Professor Chandra L. Jayasuriya The Heart and Soul of our Family

26 May 2018 12:10 am - 0     - {{hitsCtrl.values.hits}}

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“The ones that love us never really leave us. They can always be found in our hearts”


A fact of life we often tend to forget when growing up, is that people we love are also growing older.   


The sad reality of this dawned on me on the 2nd of May 2018, when at the age of 79, my grandmother - Professor Chandra Jayasuriya, passed away.   
My grandmother was a constant presence in my life from my formative years, and try as I may, this is but a vain attempt to do justice in a few words for what she meant to me. 

 
A product of Southlands College, Galle and Visakha Vidyalaya, Colombo, Aachchi was both hardworking and smart, an ideal recipe for success.   


She obtained a Bachelor of Arts Degree from the University of Peradeniya and went on to do her Post Graduate Studies in Statistics at the University of South Carolina, USA. After returning to the island, she initially lectured at the University of Peradeniya, before moving to the Faculty of Education, University of Colombo.   
She lectured there for over 30 years, rising to the level of a Professor and later being appointed the Dean of the Faculty. She was a knowledgeable teacher and an inspiration to her students. Aachchi had a keenness for acquiring knowledge, a quality she inculcated in her two daughters whom she brought up to be educated women.    Apart from her career, Aachchi’s interests were varied. She was a voracious reader, even going on to pen a few books of her own.   


She also loved to sew, and I have many fond memories of her painstakingly adjusting my clothes so they would fit the way I wanted. Being the versatile person she was, she also prepared delicious meals for us on a regular basis.   

 

Her immense love for me was evident, in what she did for me. Be it buying me gifts for no apparent reason, never forgetting to send me a birthday card or once keeping vigil by my hospital bed when I was sick.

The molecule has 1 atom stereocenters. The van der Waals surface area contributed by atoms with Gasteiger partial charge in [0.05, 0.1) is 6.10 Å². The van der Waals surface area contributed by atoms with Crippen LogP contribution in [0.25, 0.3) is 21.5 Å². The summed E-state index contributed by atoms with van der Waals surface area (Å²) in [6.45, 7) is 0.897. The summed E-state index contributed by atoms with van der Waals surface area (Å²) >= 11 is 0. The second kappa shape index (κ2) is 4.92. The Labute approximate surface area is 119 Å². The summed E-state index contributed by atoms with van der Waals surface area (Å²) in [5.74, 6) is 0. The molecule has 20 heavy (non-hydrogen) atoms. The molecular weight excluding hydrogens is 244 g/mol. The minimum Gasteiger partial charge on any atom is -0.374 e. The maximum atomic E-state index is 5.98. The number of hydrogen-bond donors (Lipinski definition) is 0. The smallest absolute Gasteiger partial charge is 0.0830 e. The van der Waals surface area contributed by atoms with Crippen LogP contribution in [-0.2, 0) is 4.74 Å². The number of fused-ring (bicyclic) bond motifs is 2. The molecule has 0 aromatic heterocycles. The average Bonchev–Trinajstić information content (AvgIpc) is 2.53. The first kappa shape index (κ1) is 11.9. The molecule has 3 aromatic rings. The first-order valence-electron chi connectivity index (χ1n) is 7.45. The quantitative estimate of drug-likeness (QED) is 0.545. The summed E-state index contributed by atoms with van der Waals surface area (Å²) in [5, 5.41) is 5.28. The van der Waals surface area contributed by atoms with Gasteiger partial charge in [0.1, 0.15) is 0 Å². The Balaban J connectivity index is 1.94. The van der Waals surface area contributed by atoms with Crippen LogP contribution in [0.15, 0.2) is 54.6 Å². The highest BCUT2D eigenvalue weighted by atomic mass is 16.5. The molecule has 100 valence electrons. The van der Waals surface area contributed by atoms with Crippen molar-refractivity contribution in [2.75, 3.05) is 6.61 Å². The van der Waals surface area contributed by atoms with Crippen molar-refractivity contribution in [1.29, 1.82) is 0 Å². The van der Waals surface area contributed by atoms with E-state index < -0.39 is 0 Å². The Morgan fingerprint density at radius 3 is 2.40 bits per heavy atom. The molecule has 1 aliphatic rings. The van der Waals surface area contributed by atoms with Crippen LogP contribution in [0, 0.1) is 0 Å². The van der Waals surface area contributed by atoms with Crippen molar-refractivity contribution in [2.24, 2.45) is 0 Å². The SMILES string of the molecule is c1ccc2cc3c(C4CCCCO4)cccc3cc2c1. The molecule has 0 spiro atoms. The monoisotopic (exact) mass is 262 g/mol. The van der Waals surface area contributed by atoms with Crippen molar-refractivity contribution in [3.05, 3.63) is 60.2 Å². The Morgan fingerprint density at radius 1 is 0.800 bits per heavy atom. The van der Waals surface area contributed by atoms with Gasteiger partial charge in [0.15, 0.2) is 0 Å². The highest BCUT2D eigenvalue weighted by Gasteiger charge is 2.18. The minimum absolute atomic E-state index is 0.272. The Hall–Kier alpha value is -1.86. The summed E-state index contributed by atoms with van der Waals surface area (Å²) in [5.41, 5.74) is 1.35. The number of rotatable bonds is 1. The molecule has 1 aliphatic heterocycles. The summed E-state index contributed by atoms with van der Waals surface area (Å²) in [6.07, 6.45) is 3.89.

Aachchi, as the eldest in a large family was the respected matriarch, a role she thrived in, offering words of advice or support in any way she could, when needed. She was a compassionate person, and her magnanimity often extended to the less-fortunate. The door of Aachchi’s home was literally open to her many friends and relations to walk in and have a quiet chat whilst enjoying her hospitality. She was forthright in what she said and did, yet never caused offense.   She was a doting grandmother to both me and my cousin brother, forever looking out for us, understanding, supportive of our dreams and encouraging us to work hard. She would not only celebrate our achievements but also spur us on when we fell short.   


Her immense love for me was evident, in what she did for me. Be it buying me gifts for no apparent reason, never forgetting to send me a birthday card or once keeping vigil by my hospital bed when I was sick.


She was in many ways, the heart and soul of our family, and we’re all a great deal poorer without her. I feel blessed to have had so many opportunities to talk to Aachchi in the last few months, but there are still things I wish I’d had the chance to say. She was one of my biggest role models and I hope that I grow up to be a woman half as successful and kind as she was.   


We love you Aachchi. You will forever be missed.   

 

 


Marlene de Silva   

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